- Lump-sums received are effectively zero-interest loans and are cheaper and less risky than payday loans or taking on extra debt. The lump-sum pots can help pay rents, mortgages, credit card bills, and student loans.
- Pooled funds can be raised on short notice, crucially helping people meet their immediate obligations.
- Saving Circles provide a powerful way to force participants to save regularly. Social pressure works.
- Participants feel less isolated as they work together to relieve financial burdens.
- Saving Circles offer a meaningful way for groups to rally to support those in need in a way that is not seen as a handout; instead, it’s a collaboration.
- Creating a safe space for friends, family, and coworkers to openly discuss financial struggles and goals, undoubtedly leading to better information-sharing and problem-solving.
How can I organize a successful Saving Circle?
- Invite participants (family, friends, or coworkers) who you know and trust. They must be “good for it.”
- Determine the frequency (e.g., weekly or monthly) and contribution amount. A good starting point would be to pick an obligation to tackle, like a credit card payment or rent, and use that to determine the lump-sum payout of the Saving Circle. In North America, lump-sum payouts in the $1,000 to $2,000 range would make a difference to many people. This translates to ten people contributing $100 to $200 or five people contributing $200 to $400 per period.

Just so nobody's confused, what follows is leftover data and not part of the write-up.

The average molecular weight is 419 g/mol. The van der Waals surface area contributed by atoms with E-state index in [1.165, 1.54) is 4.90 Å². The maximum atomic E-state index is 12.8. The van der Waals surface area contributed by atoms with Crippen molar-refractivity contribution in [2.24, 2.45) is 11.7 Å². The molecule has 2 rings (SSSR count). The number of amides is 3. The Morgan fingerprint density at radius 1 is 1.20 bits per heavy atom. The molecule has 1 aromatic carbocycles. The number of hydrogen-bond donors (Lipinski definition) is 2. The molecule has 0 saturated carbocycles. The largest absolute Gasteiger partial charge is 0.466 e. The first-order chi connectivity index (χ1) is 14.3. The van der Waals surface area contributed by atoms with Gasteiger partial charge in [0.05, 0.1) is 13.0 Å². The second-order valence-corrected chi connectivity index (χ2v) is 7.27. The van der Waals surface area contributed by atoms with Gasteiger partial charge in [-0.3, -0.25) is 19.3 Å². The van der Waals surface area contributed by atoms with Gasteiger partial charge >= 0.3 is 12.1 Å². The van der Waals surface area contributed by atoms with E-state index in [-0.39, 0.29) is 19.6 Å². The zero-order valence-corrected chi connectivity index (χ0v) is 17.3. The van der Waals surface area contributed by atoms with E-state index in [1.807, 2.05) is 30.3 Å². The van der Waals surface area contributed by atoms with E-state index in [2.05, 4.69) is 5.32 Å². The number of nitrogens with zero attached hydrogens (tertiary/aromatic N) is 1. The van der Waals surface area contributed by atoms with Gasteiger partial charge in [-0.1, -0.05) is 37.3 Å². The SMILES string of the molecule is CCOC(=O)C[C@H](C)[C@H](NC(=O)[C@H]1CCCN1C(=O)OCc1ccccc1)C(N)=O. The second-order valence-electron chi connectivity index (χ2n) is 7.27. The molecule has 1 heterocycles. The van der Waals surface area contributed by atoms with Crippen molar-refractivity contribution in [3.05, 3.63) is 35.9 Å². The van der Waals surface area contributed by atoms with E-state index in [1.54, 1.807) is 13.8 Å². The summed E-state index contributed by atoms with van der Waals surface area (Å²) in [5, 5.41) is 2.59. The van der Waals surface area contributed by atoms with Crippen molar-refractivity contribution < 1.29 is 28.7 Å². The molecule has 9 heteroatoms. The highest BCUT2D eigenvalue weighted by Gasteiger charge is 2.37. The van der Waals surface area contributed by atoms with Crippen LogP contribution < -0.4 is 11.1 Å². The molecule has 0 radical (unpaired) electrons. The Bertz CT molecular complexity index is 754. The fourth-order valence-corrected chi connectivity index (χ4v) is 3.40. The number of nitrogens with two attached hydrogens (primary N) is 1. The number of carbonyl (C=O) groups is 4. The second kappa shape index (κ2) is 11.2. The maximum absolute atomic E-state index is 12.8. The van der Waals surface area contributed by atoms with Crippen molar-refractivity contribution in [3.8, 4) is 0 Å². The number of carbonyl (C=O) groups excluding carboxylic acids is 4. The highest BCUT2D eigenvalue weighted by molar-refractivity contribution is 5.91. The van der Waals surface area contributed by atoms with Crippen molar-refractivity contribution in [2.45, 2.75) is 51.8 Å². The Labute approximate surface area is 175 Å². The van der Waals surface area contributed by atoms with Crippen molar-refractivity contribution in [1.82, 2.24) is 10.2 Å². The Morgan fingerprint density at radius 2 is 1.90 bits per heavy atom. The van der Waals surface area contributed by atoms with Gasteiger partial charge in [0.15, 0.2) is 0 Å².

- Use WhatsApp or Facebook Messenger group chats for communication, reminders, and to share success stories or air concerns. It would be good to set sharing guidelines within group chats; you don’t want irrelevant memes flooding group chat windows.
- Use free or cheap money transfer methods like Venmo in the US or Interac e-Transfer in Canada.
- Determine and agree on the sequence of payouts. As mentioned above, the first person to receive a payout could be the one most in need or the organizer. Payout schedules could also be determined by random draw or by simply asking participants where they want to be in the schedule.
- Set up a simple to follow tracker sheet that lists participant names, contribution statuses, dates of distributions to each person, and Venmo usernames or email addresses. I’ve seen organizers use photos of tracker sheets as group chat icons.
- Studies have shown that ROSCA default rates are very low due to social pressure dynamics. Selecting the right participants and agreeing on the payout schedule will considerably minimize defaults. That being said, the organizer must make every effort to ensure timely contribution payments.
I’d like to learn more…
To learn more, please visit www.smoothmyfinances.com; you can sign up for a free call to get you started on your first Saving Circle. I’ve studied ROSCAs for several years now and am a believer in their ability to get people through financial hardships. I’d like to spread this knowledge to as many people as possible as my contribution during these difficult times.
- Image credit: Photo by Matthew Waring on Unsplash.
- Alternative Financial Vehicles: Rotating Savings and Credit Associations (ROSCAs), Federal Reserve Bank of Philadelphia.
- The newest ways to save together (that are actually age old), CNN Money.
- Tanda (informal loan club), Wikipedia.
This article was first published on https://ovahi.substack.com/p/its-time-for-collaborative-finance.